Category Archives: Hypnosis

I Can Make You Thin – My Review

Dr. Martin Russell blog i can make you thin review

[I wrote this as a review on Amazon back in January 2009. It is as relevant today as it was then. Enjoy!]

For almost 3 years now I have been handing this book and ‘mind-reprogramming’ CD to every patient who comes to me to lose weight, or who is caught up in the mentality of diets, scales, cravings, or overeating.

I am *delighted* that “I Can Make You Thin: The Revolutionary System Used by More Than 6 Million People” is finally available on Amazon.com rather than having to hunt it from the UK site. The long wait is over!

At the risk of making this book seem too simple, here are Paul McKenna’s 4 golden rules…
1. When you are hungry, eat.
2. Eat what you want (not what you think you “should”.)
3. Eat consciously and enjoy every mouthful.
4. When you are full stop.

I’ve seen other “I Can Make You Thin” reviews that dismiss the 4 rules as just obvious common sense. I’m not sure what common sense they can really mean since the rules make a mockery of the majority of get thin/lose weight approaches around. Rule 2 in particular certainly disagrees with the ‘common sense’ that I was taught as a medical doctor.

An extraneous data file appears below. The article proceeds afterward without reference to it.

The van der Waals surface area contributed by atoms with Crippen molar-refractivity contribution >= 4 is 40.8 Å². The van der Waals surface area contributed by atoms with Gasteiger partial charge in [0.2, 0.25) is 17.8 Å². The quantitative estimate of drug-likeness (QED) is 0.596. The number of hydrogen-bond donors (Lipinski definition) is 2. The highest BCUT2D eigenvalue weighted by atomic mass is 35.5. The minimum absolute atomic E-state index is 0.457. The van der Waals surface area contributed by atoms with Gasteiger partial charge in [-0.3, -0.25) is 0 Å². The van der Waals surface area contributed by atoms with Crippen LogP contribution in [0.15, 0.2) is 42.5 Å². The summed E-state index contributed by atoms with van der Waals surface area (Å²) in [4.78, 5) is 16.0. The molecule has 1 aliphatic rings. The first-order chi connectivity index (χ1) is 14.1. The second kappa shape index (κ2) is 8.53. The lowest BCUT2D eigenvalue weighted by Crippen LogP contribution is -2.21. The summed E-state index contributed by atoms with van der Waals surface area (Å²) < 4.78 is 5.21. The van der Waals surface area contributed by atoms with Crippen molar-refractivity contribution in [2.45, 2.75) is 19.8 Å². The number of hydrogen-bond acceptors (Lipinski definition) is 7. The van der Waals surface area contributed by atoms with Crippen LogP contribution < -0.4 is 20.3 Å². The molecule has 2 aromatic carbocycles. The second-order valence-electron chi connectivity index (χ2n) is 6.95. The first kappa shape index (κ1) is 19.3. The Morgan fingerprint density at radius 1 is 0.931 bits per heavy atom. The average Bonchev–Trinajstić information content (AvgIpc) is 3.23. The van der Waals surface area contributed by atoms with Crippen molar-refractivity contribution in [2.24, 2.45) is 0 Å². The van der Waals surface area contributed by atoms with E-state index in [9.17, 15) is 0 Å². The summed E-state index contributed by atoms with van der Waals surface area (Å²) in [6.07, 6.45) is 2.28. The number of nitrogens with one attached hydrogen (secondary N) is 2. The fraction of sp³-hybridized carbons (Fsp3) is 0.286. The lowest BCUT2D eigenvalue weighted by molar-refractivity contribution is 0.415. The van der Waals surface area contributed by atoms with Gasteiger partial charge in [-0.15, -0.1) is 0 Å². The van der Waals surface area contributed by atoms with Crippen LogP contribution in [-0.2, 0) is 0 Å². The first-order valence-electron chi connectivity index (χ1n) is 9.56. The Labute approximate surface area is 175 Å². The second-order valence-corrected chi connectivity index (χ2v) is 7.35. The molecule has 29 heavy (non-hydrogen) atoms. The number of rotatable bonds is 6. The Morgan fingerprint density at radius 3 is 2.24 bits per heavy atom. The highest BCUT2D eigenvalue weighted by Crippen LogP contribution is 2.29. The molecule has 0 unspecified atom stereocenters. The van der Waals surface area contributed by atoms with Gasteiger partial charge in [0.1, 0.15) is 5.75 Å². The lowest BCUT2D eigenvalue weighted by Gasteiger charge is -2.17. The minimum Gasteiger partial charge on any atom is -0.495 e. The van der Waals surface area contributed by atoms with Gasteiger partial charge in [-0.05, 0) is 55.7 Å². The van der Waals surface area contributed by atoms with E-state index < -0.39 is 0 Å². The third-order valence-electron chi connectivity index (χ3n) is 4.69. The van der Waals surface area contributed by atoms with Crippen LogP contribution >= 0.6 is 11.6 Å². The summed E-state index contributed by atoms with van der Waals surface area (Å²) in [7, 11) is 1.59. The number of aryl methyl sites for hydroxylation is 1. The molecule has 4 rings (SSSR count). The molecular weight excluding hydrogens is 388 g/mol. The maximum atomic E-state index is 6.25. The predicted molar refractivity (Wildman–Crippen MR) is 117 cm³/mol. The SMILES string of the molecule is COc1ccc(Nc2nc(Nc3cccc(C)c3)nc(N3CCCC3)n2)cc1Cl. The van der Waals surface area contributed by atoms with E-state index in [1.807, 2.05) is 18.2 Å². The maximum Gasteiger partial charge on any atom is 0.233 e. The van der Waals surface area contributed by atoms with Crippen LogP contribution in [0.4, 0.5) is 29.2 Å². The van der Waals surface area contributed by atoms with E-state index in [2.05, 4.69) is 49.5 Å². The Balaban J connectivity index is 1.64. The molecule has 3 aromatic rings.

Even if the rules are common sense, McKenna needs to be given great credit for showing people HOW to live these habits. Hopefully you are buying this for the results, not just to have a fun read and a relaxing, new-wavy listen.

Yes, the cover pages are a bit hypey, but the inside is less so. The book is refreshingly thin, jargon-free, and entertaining.